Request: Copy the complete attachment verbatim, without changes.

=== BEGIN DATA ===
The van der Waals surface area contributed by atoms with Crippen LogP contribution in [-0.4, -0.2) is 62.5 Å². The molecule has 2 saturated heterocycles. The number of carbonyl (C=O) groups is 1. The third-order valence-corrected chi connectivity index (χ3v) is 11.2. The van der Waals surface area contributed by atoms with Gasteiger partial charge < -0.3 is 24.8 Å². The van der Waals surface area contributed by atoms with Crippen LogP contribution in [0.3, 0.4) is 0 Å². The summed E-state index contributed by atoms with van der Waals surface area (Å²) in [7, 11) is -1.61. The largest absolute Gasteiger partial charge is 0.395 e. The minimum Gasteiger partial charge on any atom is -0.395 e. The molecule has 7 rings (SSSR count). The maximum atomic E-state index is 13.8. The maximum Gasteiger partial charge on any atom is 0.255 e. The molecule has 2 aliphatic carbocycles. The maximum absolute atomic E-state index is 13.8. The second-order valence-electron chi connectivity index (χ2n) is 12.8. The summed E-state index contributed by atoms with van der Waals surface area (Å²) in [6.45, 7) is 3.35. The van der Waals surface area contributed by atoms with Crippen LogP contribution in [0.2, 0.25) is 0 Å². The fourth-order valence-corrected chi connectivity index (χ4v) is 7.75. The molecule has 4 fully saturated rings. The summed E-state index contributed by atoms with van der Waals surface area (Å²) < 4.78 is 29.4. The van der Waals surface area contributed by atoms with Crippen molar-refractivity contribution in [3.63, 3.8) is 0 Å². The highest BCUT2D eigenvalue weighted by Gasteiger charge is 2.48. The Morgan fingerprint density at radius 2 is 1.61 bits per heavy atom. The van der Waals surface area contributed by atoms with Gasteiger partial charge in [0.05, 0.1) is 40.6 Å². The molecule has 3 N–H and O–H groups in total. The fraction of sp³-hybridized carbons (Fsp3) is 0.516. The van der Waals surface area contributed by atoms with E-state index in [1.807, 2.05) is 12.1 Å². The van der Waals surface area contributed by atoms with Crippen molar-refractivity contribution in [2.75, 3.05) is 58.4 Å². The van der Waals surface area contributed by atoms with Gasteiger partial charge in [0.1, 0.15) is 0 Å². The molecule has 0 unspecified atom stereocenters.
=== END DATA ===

The van der Waals surface area contributed by atoms with Crippen LogP contribution in [-0.4, -0.2) is 62.5 Å². The molecule has 2 saturated heterocycles. The number of carbonyl (C=O) groups is 1. The third-order valence-corrected chi connectivity index (χ3v) is 11.2. The van der Waals surface area contributed by atoms with Gasteiger partial charge < -0.3 is 24.8 Å². The van der Waals surface area contributed by atoms with Crippen LogP contribution in [0.3, 0.4) is 0 Å². The summed E-state index contributed by atoms with van der Waals surface area (Å²) in [7, 11) is -1.61. The largest absolute Gasteiger partial charge is 0.395 e. The minimum Gasteiger partial charge on any atom is -0.395 e. The molecule has 7 rings (SSSR count). The maximum atomic E-state index is 13.8. The maximum Gasteiger partial charge on any atom is 0.255 e. The molecule has 2 aliphatic carbocycles. The maximum absolute atomic E-state index is 13.8. The second-order valence-electron chi connectivity index (χ2n) is 12.8. The summed E-state index contributed by atoms with van der Waals surface area (Å²) in [6.45, 7) is 3.35. The van der Waals surface area contributed by atoms with Crippen LogP contribution in [0.2, 0.25) is 0 Å². The fourth-order valence-corrected chi connectivity index (χ4v) is 7.75. The molecule has 4 fully saturated rings. The summed E-state index contributed by atoms with van der Waals surface area (Å²) < 4.78 is 29.4. The van der Waals surface area contributed by atoms with Crippen molar-refractivity contribution in [3.63, 3.8) is 0 Å². The highest BCUT2D eigenvalue weighted by Gasteiger charge is 2.48. The Morgan fingerprint density at radius 2 is 1.61 bits per heavy atom. The van der Waals surface area contributed by atoms with Gasteiger partial charge in [0.05, 0.1) is 40.6 Å². The molecule has 3 N–H and O–H groups in total. The fraction of sp³-hybridized carbons (Fsp3) is 0.516. The van der Waals surface area contributed by atoms with E-state index in [1.807, 2.05) is 12.1 Å². The van der Waals surface area contributed by atoms with Crippen molar-refractivity contribution in [2.75, 3.05) is 58.4 Å². The van der Waals surface area contributed by atoms with Gasteiger partial charge in [0.1, 0.15) is 0 Å². The molecule has 0 unspecified atom stereocenters.